In the absence of new COVID-19 restrictions, Asian drug cartels are thriving, warns UN report

(CNN) — The synthetic drug trade in Asia is reaching “extreme levels” with criminal groups establishing new drug trafficking routes to evade a crackdown by authorities and methamphetamine prices are hitting new lows, according to a new report released on Friday.

Research by the United Nations Office on Drugs and Crime (UNODC) has revealed methamphetamine seizures in East and Southeast Asia, which have reached record levels during the pandemic as cartels were moving to larger and riskier bulk shipments, they reverted to pre-covid-19 pandemic numbers last year.

But other key indicators such as arrests, street availability, purity, as well as low wholesale and street prices, “indicate that supply has remained very high or unchanged,” the report said. the UN agency.

And as pandemic border closures and travel restrictions began to be lifted, international criminal organizations began to reconnect, with “late 2022 and early 2023 patterns beginning to resemble those of 2019,” he said. -he declares. Jeremy Douglas, UNODC Regional Representative for Southeast Asia and the Pacific.

There are other signs that the drug trade is picking up. Japanese customs officials have seen an increase in methamphetamine smuggling from air passengers in the second half of 2022, after the country’s borders reopened. Trafficking networks from West Africa to East and Southeast Asia, which “virtually disappeared” during the pandemic, have now resumed operations, according to the report.

“The most powerful regional traffic networks can operate with a high degree of certainty that they can and will not be shut down and, therefore, can dictate market terms and conditions,” the report warned.

Some countries have stepped up their anti-trafficking efforts in recent years. Stricter law enforcement in southwest China’s Yunnan Province and along Thailand’s border with Myanmar has led to a significant drop in methamphetamine seizures in China and a slight drop in Thailand.

But, in turn, traffickers have adapted to “try to circumvent what governments are doing,” Douglas said.

Andaman Traffic News

Asian drug cartels generate billions of dollars from the global narcotics trade while attracting a fraction of the attention of their Latin and Central American counterparts, in part because they maintain a much higher profile. low and are less susceptible to episodes of internal warfare.

For years, most regional methamphetamine production has taken place in the jungles of the Golden Triangle, a remote region where the borders of Thailand, Laos and Myanmar meet that has long been one of the major global narcotics hubs.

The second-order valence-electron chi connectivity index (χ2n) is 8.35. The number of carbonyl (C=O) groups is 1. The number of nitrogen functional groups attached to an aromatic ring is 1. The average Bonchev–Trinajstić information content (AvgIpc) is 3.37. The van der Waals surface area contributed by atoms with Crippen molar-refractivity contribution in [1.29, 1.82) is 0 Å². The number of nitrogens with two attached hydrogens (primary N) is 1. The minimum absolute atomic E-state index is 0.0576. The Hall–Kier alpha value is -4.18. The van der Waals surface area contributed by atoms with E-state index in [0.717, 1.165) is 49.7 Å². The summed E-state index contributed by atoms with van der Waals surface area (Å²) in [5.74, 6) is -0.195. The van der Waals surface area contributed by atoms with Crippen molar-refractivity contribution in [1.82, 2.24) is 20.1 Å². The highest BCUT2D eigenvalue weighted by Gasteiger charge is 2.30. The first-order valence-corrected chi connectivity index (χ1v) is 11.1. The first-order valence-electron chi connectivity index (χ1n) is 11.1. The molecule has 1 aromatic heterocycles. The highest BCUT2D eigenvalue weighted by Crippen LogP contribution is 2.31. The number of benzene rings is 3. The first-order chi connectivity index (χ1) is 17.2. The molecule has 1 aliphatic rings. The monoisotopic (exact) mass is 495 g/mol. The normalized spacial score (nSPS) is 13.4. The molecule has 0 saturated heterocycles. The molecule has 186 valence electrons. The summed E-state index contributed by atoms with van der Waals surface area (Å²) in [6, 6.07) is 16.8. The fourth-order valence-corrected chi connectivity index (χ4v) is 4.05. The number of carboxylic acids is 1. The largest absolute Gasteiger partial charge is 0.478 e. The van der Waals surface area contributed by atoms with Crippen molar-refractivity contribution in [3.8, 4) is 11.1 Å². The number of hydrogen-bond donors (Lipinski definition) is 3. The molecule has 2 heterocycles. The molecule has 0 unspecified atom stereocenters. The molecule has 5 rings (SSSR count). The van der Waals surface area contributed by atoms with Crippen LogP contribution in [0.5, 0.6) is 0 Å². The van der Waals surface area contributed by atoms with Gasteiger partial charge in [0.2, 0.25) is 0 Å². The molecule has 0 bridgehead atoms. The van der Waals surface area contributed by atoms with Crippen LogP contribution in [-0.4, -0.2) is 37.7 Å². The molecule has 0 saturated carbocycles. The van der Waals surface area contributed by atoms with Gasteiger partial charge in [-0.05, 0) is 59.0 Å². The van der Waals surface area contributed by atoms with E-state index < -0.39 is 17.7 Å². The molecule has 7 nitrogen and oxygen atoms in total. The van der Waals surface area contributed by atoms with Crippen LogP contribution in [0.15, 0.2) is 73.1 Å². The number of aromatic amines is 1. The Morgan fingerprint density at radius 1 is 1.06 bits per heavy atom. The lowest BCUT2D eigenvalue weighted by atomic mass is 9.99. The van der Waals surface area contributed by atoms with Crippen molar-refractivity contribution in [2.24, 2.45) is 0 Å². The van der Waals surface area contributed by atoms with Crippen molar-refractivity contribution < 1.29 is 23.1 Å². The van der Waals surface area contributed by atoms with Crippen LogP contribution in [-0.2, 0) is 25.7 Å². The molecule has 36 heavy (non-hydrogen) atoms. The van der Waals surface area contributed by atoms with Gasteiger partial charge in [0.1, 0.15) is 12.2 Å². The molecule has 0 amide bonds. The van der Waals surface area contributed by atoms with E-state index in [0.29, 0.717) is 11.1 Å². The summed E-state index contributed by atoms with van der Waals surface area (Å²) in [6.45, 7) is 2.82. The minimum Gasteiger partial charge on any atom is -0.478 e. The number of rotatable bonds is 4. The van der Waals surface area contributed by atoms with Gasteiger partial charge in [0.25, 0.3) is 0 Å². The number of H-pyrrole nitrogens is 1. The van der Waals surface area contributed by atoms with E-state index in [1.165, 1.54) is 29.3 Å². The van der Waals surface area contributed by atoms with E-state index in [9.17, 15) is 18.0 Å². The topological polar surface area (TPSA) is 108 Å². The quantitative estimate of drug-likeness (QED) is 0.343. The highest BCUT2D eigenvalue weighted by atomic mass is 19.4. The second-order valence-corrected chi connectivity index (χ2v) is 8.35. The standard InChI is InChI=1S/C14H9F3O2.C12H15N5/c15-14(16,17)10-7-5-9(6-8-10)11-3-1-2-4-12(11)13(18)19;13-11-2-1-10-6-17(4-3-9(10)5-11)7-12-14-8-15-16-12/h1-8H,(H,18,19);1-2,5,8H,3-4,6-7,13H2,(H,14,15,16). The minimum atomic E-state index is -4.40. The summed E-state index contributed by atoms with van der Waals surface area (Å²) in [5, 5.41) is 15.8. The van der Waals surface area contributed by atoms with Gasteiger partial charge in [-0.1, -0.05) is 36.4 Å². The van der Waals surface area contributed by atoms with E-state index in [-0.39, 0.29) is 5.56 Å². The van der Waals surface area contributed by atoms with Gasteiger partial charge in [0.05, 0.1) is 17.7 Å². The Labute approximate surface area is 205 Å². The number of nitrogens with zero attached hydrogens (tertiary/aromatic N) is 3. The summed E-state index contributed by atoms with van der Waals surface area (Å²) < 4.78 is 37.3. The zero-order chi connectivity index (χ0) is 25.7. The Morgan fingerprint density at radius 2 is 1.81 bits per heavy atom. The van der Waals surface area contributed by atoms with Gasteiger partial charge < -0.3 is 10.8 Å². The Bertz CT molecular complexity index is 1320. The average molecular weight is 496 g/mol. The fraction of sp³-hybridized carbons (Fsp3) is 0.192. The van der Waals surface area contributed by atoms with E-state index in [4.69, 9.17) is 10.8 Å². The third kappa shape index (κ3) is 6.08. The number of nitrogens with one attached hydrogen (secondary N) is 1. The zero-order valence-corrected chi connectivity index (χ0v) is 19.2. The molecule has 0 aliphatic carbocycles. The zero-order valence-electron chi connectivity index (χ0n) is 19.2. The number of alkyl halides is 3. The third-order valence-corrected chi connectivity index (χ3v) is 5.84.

The tightly guarded area still sees large volumes of drugs smuggling through, but criminal groups are increasingly turning to western shipping lanes, diverting supplies through central Myanmar to the Andaman Sea, “where it seems few were watching,” Douglas said.

From Myanmar, methamphetamine and other synthetic drugs then travel to the rest of the world, with shipments previously found as far away as Japan, New Zealand and Australia. South Asia is also getting more into this market, with methamphetamine being shipped in “large volumes” from Myanmar to Bangladesh and northeast India, according to the report.

Despite government crackdowns and rising seizures, wholesale and street prices of methamphetamine fell to record lows across the region in 2022, a sign that large numbers continued to arrive, the report says. uninterrupted drug supply. He also pointed to the high number of drug-related arrests and admissions to drug treatment centers, as further evidence of a large trade.

Other UNODC findings in recent years have painted a picture of a booming drug industry in Asia despite the pandemic, with some drug cartels taking advantage of distracted governments struggling to contain the virus and enforce measures. of public health.

Organized crime groups have also taken advantage of political instability, such as the 2021 military coup in Myanmar and the country’s ongoing conflict, which has transformed the country’s already lawless border regions into a center of production and even more perfect contraband.

increase in ketamine

Along with methamphetamine, the production and trafficking of ketamine is also rapidly increasing in the region, with authorities seizing 27.4 tonnes of the powerful dissociative anesthetic often used as a party drug.

This figure is 167% higher than the previous year, according to the UNODC report. Almost all countries and territories in the region reported an increase in seizures, except for Japan and Hong Kong.

“The ketamine situation in the region in many ways reflects the supply-side approach used to expand the methamphetamine market in the mid-2010s,” said Inshik Sim, UNODC Regional Coordinator for synthetic drugs, in a press release.

“That said, information on the use of ketamine is limited and it is unclear how widespread it is; research is urgent.

Cambodia, long a transportation hub, has also begun to emerge as a hotspot for drug manufacturing as authorities uncovered a string of secret industrial-scale ketamine labs, storage facilities and warehouses. treatment.

The chemicals and equipment found in these labs point to a sprawling international network, originating in or transiting from at least 12 different countries and provinces, according to the report. For example, chemicals made in France have been found with Vietnamese writing on the packaging; other substances came from Poland, India, Indonesia and South Korea.

The large number of chemicals found also indicates a boom in ketamine production. Cambodian authorities seized 518 tons of chemicals in 2022, up from just 5 tons in 2020, alarming international and regional leaders.

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